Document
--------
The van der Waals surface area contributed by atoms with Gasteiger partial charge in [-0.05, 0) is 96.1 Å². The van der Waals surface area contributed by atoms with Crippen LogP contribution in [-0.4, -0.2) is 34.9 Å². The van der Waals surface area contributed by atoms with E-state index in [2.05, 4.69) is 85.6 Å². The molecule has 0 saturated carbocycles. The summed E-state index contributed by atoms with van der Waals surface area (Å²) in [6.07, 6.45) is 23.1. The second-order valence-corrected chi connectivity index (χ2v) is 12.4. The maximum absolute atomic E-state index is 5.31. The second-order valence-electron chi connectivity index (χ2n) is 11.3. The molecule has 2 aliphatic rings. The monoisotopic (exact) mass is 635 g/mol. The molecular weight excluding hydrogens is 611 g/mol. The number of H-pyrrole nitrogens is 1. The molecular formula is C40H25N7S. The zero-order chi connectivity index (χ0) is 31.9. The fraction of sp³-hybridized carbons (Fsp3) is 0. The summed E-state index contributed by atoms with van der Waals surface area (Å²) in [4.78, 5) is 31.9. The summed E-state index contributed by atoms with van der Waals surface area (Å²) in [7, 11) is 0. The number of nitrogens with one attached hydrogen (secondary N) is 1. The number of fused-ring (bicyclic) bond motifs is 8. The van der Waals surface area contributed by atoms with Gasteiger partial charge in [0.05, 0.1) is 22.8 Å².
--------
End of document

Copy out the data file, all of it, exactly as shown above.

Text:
The van der Waals surface area contributed by atoms with Gasteiger partial charge in [-0.05, 0) is 96.1 Å². The van der Waals surface area contributed by atoms with Crippen LogP contribution in [-0.4, -0.2) is 34.9 Å². The van der Waals surface area contributed by atoms with E-state index in [2.05, 4.69) is 85.6 Å². The molecule has 0 saturated carbocycles. The summed E-state index contributed by atoms with van der Waals surface area (Å²) in [6.07, 6.45) is 23.1. The second-order valence-corrected chi connectivity index (χ2v) is 12.4. The maximum absolute atomic E-state index is 5.31. The second-order valence-electron chi connectivity index (χ2n) is 11.3. The molecule has 2 aliphatic rings. The monoisotopic (exact) mass is 635 g/mol. The molecular weight excluding hydrogens is 611 g/mol. The number of H-pyrrole nitrogens is 1. The molecular formula is C40H25N7S. The zero-order chi connectivity index (χ0) is 31.9. The fraction of sp³-hybridized carbons (Fsp3) is 0. The summed E-state index contributed by atoms with van der Waals surface area (Å²) in [4.78, 5) is 31.9. The summed E-state index contributed by atoms with van der Waals surface area (Å²) in [7, 11) is 0. The number of nitrogens with one attached hydrogen (secondary N) is 1. The number of fused-ring (bicyclic) bond motifs is 8. The van der Waals surface area contributed by atoms with Gasteiger partial charge in [0.05, 0.1) is 22.8 Å².